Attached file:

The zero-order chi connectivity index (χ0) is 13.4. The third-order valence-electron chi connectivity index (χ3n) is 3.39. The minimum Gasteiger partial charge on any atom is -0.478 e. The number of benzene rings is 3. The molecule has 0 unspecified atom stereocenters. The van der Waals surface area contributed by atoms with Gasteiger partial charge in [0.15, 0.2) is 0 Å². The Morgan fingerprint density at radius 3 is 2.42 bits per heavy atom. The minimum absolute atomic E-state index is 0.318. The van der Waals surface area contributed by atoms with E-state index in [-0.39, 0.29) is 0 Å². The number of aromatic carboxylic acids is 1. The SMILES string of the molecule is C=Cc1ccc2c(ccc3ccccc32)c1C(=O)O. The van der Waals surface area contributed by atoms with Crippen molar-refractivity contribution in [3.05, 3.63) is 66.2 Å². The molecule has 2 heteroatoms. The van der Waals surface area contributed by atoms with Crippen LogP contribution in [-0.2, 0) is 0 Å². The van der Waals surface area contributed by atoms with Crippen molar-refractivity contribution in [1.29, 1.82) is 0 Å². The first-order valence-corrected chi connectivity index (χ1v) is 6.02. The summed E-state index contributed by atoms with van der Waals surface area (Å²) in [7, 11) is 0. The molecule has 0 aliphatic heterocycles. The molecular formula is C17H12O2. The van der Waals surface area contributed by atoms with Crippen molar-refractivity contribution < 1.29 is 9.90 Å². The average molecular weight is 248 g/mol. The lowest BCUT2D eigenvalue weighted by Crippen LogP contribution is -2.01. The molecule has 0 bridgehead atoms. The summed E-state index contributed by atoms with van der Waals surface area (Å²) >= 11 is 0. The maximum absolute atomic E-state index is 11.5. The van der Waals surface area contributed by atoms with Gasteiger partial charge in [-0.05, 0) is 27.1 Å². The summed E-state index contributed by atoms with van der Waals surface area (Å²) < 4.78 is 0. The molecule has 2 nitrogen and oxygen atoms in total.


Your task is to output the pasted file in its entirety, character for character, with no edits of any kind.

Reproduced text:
The zero-order chi connectivity index (χ0) is 13.4. The third-order valence-electron chi connectivity index (χ3n) is 3.39. The minimum Gasteiger partial charge on any atom is -0.478 e. The number of benzene rings is 3. The molecule has 0 unspecified atom stereocenters. The van der Waals surface area contributed by atoms with Gasteiger partial charge in [0.15, 0.2) is 0 Å². The Morgan fingerprint density at radius 3 is 2.42 bits per heavy atom. The minimum absolute atomic E-state index is 0.318. The van der Waals surface area contributed by atoms with E-state index in [-0.39, 0.29) is 0 Å². The number of aromatic carboxylic acids is 1. The SMILES string of the molecule is C=Cc1ccc2c(ccc3ccccc32)c1C(=O)O. The van der Waals surface area contributed by atoms with Crippen molar-refractivity contribution in [3.05, 3.63) is 66.2 Å². The molecule has 2 heteroatoms. The van der Waals surface area contributed by atoms with Crippen LogP contribution in [-0.2, 0) is 0 Å². The van der Waals surface area contributed by atoms with Crippen molar-refractivity contribution in [1.29, 1.82) is 0 Å². The first-order valence-corrected chi connectivity index (χ1v) is 6.02. The summed E-state index contributed by atoms with van der Waals surface area (Å²) in [7, 11) is 0. The molecule has 0 aliphatic heterocycles. The molecular formula is C17H12O2. The van der Waals surface area contributed by atoms with Crippen molar-refractivity contribution < 1.29 is 9.90 Å². The average molecular weight is 248 g/mol. The lowest BCUT2D eigenvalue weighted by Crippen LogP contribution is -2.01. The molecule has 0 bridgehead atoms. The summed E-state index contributed by atoms with van der Waals surface area (Å²) >= 11 is 0. The maximum absolute atomic E-state index is 11.5. The van der Waals surface area contributed by atoms with Gasteiger partial charge in [-0.05, 0) is 27.1 Å². The summed E-state index contributed by atoms with van der Waals surface area (Å²) < 4.78 is 0. The molecule has 2 nitrogen and oxygen atoms in total.